Food availability will vary every year. We had a super wet spring and it's been dry lately. There are more dragonflies than the birds know what to do with this year. It is easy to tell when food is plentiful. Birds sit on perches with dragonflies in their beaks. The young are all fat and healthy. I have usually lost several birds by now, but have only moved one runt to another cavity with a single young bird of the same size. The four siblings were getting all of the food in this compartment. The runt improved and grew quite a bit in just about five days between checks.

Numbers of martins are never present when I first arrive at the colony. I don't know what communication system they use, but word travels fast. I assume that these birds fly several miles for much of their food. Any project to increase food availability would be large.

The first attempt to start a new colony in the area begins next spring. That experiment should answer a lot of questions.
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Old 07-05-2011, 09:15 AM   #44
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The fenced ~1 acre that I work in is surrounded by about ten school buildings and supporting structures. There are about as many ball fields. The entire complex must be 40 - 60 acres. Everything is mowed, except my little acre. Fortunately, there are rivers, ponds, woods and fields that surround the small town that supports this school complex. There are even a few old sewage treatment ponds that are no longer used, but kept if the new system ever fails, or is overloaded.

Food availability will vary every year. We had a super wet spring and it's been dry lately. There are more dragonflies than the birds know what to do with this year. It is easy to tell when food is plentiful. Birds sit on perches with dragonflies in their beaks. The young are all fat and healthy. I have usually lost several birds by now, but have only moved one runt to another cavity with a single young bird of the same size. The four siblings were getting all of the food in this compartment. The runt improved and grew quite a bit in just about five days between checks.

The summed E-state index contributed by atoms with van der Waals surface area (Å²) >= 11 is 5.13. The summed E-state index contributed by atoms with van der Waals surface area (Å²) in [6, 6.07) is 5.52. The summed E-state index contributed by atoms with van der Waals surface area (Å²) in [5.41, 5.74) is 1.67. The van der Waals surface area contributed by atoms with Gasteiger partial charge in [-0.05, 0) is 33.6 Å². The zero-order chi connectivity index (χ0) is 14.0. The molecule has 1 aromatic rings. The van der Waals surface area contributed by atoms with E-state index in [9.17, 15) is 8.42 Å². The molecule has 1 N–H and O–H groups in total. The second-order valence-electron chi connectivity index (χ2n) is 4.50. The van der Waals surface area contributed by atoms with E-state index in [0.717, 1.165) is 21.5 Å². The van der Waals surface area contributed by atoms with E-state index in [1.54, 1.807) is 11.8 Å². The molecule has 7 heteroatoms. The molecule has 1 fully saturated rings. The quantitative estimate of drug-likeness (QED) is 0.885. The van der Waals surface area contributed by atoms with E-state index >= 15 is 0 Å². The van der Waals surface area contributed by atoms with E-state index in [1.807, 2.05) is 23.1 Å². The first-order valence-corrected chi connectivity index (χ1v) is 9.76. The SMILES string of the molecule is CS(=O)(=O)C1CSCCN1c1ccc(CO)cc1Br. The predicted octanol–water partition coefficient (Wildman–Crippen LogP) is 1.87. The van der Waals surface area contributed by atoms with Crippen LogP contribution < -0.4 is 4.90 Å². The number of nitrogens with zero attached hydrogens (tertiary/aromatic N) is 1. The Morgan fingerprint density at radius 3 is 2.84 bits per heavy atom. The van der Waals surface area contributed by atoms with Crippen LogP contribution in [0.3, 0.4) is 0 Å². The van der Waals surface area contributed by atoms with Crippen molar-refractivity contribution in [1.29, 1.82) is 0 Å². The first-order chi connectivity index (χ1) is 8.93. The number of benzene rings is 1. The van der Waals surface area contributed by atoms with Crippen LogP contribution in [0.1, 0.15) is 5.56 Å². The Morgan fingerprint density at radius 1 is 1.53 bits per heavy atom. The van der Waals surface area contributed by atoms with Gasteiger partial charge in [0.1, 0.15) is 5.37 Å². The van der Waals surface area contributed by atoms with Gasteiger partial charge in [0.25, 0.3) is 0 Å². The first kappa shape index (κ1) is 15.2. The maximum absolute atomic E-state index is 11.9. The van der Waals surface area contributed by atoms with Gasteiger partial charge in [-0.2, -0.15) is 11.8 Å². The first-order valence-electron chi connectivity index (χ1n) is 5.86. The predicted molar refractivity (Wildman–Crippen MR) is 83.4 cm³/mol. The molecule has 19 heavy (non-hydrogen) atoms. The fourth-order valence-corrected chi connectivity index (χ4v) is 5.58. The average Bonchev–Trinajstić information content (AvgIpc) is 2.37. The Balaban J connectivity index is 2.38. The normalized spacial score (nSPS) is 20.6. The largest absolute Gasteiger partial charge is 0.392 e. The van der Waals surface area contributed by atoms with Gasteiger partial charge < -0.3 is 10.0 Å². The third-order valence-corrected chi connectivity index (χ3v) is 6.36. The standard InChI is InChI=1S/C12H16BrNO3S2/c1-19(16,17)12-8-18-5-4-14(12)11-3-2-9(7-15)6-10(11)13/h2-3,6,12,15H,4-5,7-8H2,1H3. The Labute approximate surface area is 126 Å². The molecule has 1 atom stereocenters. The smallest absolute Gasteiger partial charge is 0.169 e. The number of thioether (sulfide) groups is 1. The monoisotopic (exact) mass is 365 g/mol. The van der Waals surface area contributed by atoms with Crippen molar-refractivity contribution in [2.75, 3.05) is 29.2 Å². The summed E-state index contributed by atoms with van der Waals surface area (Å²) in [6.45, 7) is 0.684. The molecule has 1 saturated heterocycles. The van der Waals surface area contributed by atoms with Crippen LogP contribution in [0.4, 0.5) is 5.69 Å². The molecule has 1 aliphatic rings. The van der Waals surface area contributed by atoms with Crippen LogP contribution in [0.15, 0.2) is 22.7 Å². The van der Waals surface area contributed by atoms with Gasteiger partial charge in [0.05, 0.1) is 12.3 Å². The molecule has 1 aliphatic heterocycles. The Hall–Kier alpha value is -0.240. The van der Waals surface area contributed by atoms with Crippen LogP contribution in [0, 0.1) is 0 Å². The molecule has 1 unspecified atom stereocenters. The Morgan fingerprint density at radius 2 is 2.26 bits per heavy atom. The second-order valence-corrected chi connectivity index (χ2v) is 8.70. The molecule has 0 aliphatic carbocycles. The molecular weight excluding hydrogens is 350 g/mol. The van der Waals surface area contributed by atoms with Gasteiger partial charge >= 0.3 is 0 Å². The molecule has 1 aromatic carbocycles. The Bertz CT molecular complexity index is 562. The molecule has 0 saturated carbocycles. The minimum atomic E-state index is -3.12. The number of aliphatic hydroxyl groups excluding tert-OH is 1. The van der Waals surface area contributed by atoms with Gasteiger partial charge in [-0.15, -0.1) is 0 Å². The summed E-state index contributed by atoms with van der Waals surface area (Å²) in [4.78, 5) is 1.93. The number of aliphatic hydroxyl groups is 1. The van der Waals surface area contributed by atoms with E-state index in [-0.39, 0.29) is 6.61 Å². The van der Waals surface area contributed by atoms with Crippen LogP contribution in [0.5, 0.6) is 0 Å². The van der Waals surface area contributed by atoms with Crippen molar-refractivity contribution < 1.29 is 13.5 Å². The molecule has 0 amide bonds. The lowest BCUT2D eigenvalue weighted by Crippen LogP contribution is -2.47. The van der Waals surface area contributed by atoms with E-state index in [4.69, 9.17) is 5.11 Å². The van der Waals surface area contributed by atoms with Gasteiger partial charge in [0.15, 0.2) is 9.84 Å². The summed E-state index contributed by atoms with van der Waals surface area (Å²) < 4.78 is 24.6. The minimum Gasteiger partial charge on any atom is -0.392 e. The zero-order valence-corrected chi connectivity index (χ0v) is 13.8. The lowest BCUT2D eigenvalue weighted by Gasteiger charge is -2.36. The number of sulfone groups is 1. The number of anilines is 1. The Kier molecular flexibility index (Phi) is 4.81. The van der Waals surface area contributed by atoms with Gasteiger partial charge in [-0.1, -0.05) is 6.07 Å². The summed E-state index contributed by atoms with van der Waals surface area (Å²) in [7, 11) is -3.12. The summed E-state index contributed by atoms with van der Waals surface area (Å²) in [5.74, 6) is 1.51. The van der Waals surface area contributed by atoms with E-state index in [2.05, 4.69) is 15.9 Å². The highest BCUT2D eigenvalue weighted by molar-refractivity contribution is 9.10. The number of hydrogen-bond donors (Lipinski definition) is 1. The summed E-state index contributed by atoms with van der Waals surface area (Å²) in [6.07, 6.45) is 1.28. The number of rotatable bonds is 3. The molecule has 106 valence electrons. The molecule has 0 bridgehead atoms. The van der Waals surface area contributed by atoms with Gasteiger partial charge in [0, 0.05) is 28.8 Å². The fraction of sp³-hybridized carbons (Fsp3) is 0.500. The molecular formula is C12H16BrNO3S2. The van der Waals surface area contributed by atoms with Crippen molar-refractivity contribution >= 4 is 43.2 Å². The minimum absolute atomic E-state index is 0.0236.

Numbers of martins are never present when I first arrive at the colony. I don't know what communication system they use, but word travels fast. I assume that these birds fly several miles for much of their food. Any project to increase food availability would be large.

The first attempt to start a new colony in the area begins next spring. That experiment should answer a lot of questions.
So, when you say "except my little acre," does that mean your home? Do you live in the 40 - 60 acres you are writing about?

Nice that you were able to move the runt from one nest to another. You must have a tight rein on exactly what going on, and where...

Ok, time for me to head downstairs. I see about five female HOSPS in my trap. I must take care of that...
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Old 07-05-2011, 03:56 PM   #45
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I'd like that much acreage! The school complex is on the large piece of land. My one acre is in the middle of it and the ballfields and parking lots drain into it. Makes for a nice little marsh area, too. Home is just on an acre.

Taking notes on every compartment, every trip, works. You could tell that this guy wasn't getting what he needed. The adults with just one young must have been a bit confused when #2 showed up.